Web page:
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The Week In Context: NOVEMBER 19TH, 2016

MUST READS OF THE WEEK

WHEN THE DEVIL ENTERS

Father Amorth has been busy. Following William Friedkin’s excellent article a couple of weeks’ back on his visit to see the priest exorcise a woman, he appears again in this typically excellent piece by The Atavist. House fires plague this Italian town so not only comes the investigators and the exorcist, but the scientists too.

REVENGE OF THE FORGOTTEN CLASS

Alec MacGillis
ProPublica
For all the backlash and the talk of surviving this newly calibrated world where fear and bitterness lead elections and our countries there has been little real analysis in the wake of last Tuesday’s election. Bucking that trend and within just a day or two after the dust settled Alex MacGillis reflects on the working class rebellion.

 

CAN YOUR CITY CHANGE YOUR MIND?

This provides a nice follow up to an earlier recommendation, Charlie Robin Jones’ piece on smart cities. Beginning with the sad but unsurprising stat that Americans spend 90% of their time indoors, this piece looks to Bentham’s Panopticon and the design of prisons, hospitals and public space to show how we need a neuroscience-informed architecture.

 

THE NEW INTELLECTUALS

Discover – Something by a publisher new to Cureditor this week
Evan R Goldstein
The Chronicle of Higher Education

Great to see Bhaskar Sunkara (Jacobin magazine) and Jon Baskin (The Point) included in this profile of how a “renaissance in cultural journalism” is occurring due to the fact the likes of Bhaskar and Jon are pursuing careers outside of academia. Some excellent points made about the fragility and self-worth of those within both industries.

HOT TOPIC

LOSING YOURSELF

You lock the smartphone and satnav away and resist the busybodies eager to give you directions when it's the last thing you need, and yet you find it's almost impossible to lose yourself, unless of course that reliable technology fails you – this week we ask what that does to the brain and how creative do we need to be to be adrift? The first piece in particular explores that nicely and the rest are fascinating anecdotes on the theme.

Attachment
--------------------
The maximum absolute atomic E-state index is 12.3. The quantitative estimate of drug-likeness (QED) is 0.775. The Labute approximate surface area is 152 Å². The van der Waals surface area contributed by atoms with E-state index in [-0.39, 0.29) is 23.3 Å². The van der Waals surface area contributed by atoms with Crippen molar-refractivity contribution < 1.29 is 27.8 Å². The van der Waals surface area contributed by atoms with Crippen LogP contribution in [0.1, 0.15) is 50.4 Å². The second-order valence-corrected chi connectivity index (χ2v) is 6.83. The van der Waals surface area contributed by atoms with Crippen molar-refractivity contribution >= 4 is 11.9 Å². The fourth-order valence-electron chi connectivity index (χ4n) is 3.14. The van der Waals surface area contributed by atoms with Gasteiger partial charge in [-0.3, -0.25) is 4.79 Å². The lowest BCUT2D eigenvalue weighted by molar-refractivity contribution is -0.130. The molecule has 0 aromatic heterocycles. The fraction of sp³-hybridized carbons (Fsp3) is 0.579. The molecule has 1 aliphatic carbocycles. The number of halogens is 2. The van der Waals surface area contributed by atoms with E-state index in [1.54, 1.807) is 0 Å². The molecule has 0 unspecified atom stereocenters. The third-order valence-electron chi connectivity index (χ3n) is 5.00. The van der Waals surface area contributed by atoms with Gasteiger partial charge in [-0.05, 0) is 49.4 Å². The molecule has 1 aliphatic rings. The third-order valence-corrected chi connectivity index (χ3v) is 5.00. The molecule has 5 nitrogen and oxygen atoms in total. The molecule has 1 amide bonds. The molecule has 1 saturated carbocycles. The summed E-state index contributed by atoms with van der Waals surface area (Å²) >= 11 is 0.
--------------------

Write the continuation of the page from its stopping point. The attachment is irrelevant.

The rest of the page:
IS YOUR GPS SCRAMBLING YOUR BRAIN?

“Here was a sympathetic character who personified a defining ­aspect of the modern human condition” A great telling of the time an Icelandic man drove hours out of his way because of a misspelling by Expedia, his GPS wasn’t to know.

LISTEN: LOSING YOURSELF

A superb listen from the Short Cuts team at Falling Tree Productions sees short vignettes about losing oneself, geographically and psychologically. There is an incredible account by a man who had a heart attack, defining the experience as ‘spectacular’ and ‘profoundly beautiful’ for that for once in his life he lost control and needed people.

WHAT DRIVES THE NEW BREED OF URBAN EXPLORER?

“Once you start going into these spaces and understanding the city in a different way, it’s very hard to fall back into normal rhythms.” This could easily be the tag line for the apathetic reaction to our new understanding of our “post-truth” reality. It’s not, it’s about the Urbex scene but there are interesting connections.

LOSING MYSELF: DRAWING DEMENTIA

An innovative Venice Biennale installation that aimed to document the changes to spatial perception brought on by dementia. The designers capture the sense of an immediate and disorienting outlook rather than bigger picture viewpoints of a place or building, and how architectural plans rarely give this point-of-view perspective.

MOST POPULAR

A few of the most popular recommendations on Cureditor this week.

WHEN THE DEVIL ENTERS

Father Amorth has been busy. Following William Friedkin’s excellent article a couple of weeks’ back on his visit to see the priest exorcise a woman, he appears again in this typically excellent piece by The Atavist. House fires plague this Italian town so not only comes the investigators and the exorcist, but the scientists too.


 

THE ALLURING LEGACY OF LOUISE BROOKS

“I don’t want to play a part where I race around a funny man all the time. And I won’t.” The words of silent film star, Louise Brooks via our recent guest curator, Pamela Hutchinson. Pamela does a great job at showing Brooks’ determination in not falling victim to studios’ sexist impressions of a “biddable starlet”.


 

NEOLIBERALISM: THE DEEP STORY THAT LIES BENEATH DONALD TRUMP'S TRIUMPH

I’ve been trying to find the thoughtful analysis amongst the shaming and blaming surrounding President elect, Donald Trump. This by the environmentalist, George Monbiot has been trending heavily and calls on what we know empirically about our own unselfishness to inform our politics.

CAN SMART CITIES BE FUN CITIES?

032c’s Charlie Robin Jones pens an excellent article for White Noise dreaming up a fully-connected smart city that constantly knows what we’re up to. He sees a world “predicated on the idea of the world outside the home as unsafe”, where we retreat to our smart- televisions, phones and assistants, because what do they know about us?

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